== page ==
Regrets? These Harvard MBAs Have Just A Few 13 Years Later

ON USING THE PORTRAIT PROJECT AS A BLUE PRINT FOR LIFE

“I’m not sure that it’s had a direct effect, and for better or worse I haven’t really referred to it as a blueprint for my years after graduation.” — Anonymous

“I think about the essay a lot – it is both a north star for remembering that I always want to put my family first, but I also wonder if it represented an errant compass as it relates to my career. (On a more superficial note, I still use the portrait itself as my headshot for speaking engagements and my Google profile, so I see that 29-year-old me quite a bit!)” — Anonymous

“Although it has been a long time since I have read my essay, I do view it as a synopsis of how I want to live my life.  From that perspective, it has been a great living reminder to me that I can refer back to when needed.” — Anonymous

“A number of people have stumbled upon it when they Google me, and always ask what I have been doing to meet my goals.  They are often surprised to hear that I still believe in them and through my job and through my work at CEGA, I am still working towards them.” — Anand Radhakrishnan

“It makes me feel more responsible for my actions. Probably nobody has ever read my essay but it is there for everyone to look, and makes me want to be a better person … almost like having a child.” — Sisto Merolla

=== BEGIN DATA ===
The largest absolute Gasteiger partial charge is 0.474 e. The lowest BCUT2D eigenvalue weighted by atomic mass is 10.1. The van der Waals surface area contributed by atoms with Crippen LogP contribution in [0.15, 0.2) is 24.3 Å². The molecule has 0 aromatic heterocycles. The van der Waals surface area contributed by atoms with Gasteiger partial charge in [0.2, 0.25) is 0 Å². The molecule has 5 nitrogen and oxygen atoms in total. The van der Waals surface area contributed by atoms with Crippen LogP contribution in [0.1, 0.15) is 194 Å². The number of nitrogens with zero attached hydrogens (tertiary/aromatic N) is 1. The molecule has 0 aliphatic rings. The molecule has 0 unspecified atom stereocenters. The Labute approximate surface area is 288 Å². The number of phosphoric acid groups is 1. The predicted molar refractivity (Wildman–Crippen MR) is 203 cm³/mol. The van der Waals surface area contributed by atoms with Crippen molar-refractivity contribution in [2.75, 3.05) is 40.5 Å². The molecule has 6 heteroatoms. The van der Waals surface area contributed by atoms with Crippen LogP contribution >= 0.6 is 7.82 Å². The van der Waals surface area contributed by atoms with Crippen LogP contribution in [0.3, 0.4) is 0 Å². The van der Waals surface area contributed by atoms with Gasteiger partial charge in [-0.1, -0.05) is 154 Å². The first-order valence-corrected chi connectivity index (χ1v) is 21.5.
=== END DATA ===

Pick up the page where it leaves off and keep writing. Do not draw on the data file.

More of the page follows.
WHAT WOULD YOU SAY IN A 2015 ADDENDUM?

“Well, rather than tell everyone, I really want to tell 2002 me, specifically, that you can’t prioritize family and career equally – if it’s family first then your career choices have to support that, even if it means a less satisfying career. You can’t expect both.” — Anonymous

“Since graduation, I have failed again and again, and I absolutely love my life.” — Anonymous

“The biggest lesson for me is that it is worth the time to reflect on how you want to live your life and what it is that you truly want to accomplish.  It is easy to get caught up in the day to day of life and sitting back and reflecting on one’s motivations and sources of happiness is a worthwhile use of one’s time.” — Anonymous

“My addendum is more a personal reminder to myself than a public statement:  Living a life on the edge is where fear ends and faith begins is not a one time declaration. Like marriage, like forgiveness, like personal drive, it’s a decision we make every day when we wake up.” — Anonymous

“A youthful path can be a helpful guide or a maddening straight jacket.  It is a guide if it helps narrows the infinite choices to the ones you think are right for you today so that you are not overwhelmed by the possibility of a “wrong decision”; it is a straight jacket if you become disappointed at your future reality diverging from your past vision and generating frustration at “wrong outcomes.” — Anonymous

“At the end of the day, very few choices or outcomes are actually wrong.  They are simply different from expectations, and those differences may set you on an even preferable path to the one you had envisioned.”

“Do everything possible to work for yourself. There is no substitute.” — Nick Shurgot

“When I graduated I had dreams of all kind, for every aspect of my life. Some have come true, some have not. My potential now is definitely much lower, my possibilities are fewer, but … l want to keep dreaming, to be open to new chances.” — Sisto Merolla

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